“My sister—she’s a freshman this year—is taking the same Spanish class I took my freshman year and she keeps asking me to pass homework answers. I told her no, but she still tried to snoop around my room. Whining to our parents didn’t work, so I decided to teach her a lesson.” According to the anonymous senior, she pretended to be on the phone when her sister was nearby and mentioned offhand that every single classwork, homework, and project she did for Spanish I was on her iPad. To make the trap even more enticing, she thanked the person on the phone for sending the answers to the final exam to the tablet. Then, picking up the tablet, she opened every single school-related app, as well as Fruit Ninja, and left the iPad running. Finally, she placed the tablet on her pillow and left the room.
As soon as she stepped through the door, she heard a scream. “Apparently, my sister is as much of a snake as I expected. She actually snuck into my room and tried to break into my tablet. She’s a dum-dum, and she paid the price for it.” Her sister suffered serious burns to her fingertips. In retrospect, the senior feels guilty. “I didn’t know that the iPad could get that hot. I mean, I only wear those gloves as a precaution. But the way her fingers look—my god, it’s like she stuck them in a toaster.”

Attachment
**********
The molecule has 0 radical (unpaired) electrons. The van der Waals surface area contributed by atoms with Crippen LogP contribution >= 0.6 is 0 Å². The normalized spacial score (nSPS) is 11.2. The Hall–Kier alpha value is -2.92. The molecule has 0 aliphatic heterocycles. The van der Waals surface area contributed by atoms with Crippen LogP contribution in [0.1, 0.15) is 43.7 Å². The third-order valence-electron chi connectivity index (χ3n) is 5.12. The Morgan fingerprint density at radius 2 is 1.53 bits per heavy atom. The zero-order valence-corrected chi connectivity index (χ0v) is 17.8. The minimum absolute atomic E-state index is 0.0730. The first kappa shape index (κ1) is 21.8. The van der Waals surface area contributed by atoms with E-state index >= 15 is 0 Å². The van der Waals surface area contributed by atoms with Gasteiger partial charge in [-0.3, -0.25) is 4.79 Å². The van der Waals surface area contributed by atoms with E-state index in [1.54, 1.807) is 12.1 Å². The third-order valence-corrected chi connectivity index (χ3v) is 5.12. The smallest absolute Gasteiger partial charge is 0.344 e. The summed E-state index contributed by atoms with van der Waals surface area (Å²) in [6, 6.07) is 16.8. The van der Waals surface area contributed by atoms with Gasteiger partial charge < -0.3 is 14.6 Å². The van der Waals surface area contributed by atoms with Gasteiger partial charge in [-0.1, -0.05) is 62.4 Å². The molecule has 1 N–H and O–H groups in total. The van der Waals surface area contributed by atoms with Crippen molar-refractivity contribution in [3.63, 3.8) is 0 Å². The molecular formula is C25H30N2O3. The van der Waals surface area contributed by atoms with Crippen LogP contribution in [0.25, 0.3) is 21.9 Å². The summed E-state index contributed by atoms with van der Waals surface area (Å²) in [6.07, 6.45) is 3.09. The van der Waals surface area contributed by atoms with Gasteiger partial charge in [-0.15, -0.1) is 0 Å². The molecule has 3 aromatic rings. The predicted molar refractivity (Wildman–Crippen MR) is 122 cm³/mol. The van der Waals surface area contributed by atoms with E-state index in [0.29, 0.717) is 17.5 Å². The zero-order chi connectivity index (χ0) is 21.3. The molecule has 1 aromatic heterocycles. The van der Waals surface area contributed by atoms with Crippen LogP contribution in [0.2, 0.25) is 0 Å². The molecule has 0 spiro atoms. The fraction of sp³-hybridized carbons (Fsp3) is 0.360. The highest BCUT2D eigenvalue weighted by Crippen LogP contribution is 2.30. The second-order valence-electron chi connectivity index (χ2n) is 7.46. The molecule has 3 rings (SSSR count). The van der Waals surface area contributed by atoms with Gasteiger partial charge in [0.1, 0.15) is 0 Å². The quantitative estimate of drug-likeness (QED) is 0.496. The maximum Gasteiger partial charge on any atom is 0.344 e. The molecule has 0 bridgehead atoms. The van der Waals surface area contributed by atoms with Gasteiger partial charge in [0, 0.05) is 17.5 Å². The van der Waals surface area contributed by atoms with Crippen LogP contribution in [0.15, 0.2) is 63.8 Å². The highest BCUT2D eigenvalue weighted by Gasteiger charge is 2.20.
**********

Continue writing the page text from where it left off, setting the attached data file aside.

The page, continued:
The senior urged readers to regard her story as a cautionary tale. “Don’t take people’s stuff. Be academically responsible.” Finally, the senior noted, “Passcodes are fine, but humans are vulnerable. And humans are also stupid. Heat and a passcode are where it’s at.”
While some Stuyvesant students have used their searing gadgets to their own advantage, the dangers are significant, prompting medical experts—and members of the Stuyvesant administration—to urge students not to try and harness the heat. Principal Seung Yu, speaking to an audience of Stuyvesant students and parents at the behest of the Student Union, told those watching that taking advantage of their computers’ high temperatures is never worth it. “I mean, seriously,” he continued. “Never. Not even if you think it would be really cool to set up a jacuzzi in your backyard and heat it with your Chromebook. It will inevitably go bad. You will try and get into the jacuzzi and it’ll be so hot that your little toesies will never feel the same again. Why are you asking if I know from experience? I’ve never done this. I am speaking in hypotheticals. Obviously.”
Yu also encouraged students to create their own “boiling device evacuation kit,” recommending that they include a fire extinguisher, a manual on how to hard reset their device, a gas mask to deal with the fumes of burning rubber, and a protective suit that can withstand 4,000 degrees Fahrenheit. All of these, however, are only temporary solutions, and students and administrators alike hope that teachers remain mindful of the risks when asking students to overextend their devices. “We ask that teachers keep in mind,” Yu said, “that they will have to financially compensate for any fire damage done to student property by the technological demands of their coursework.”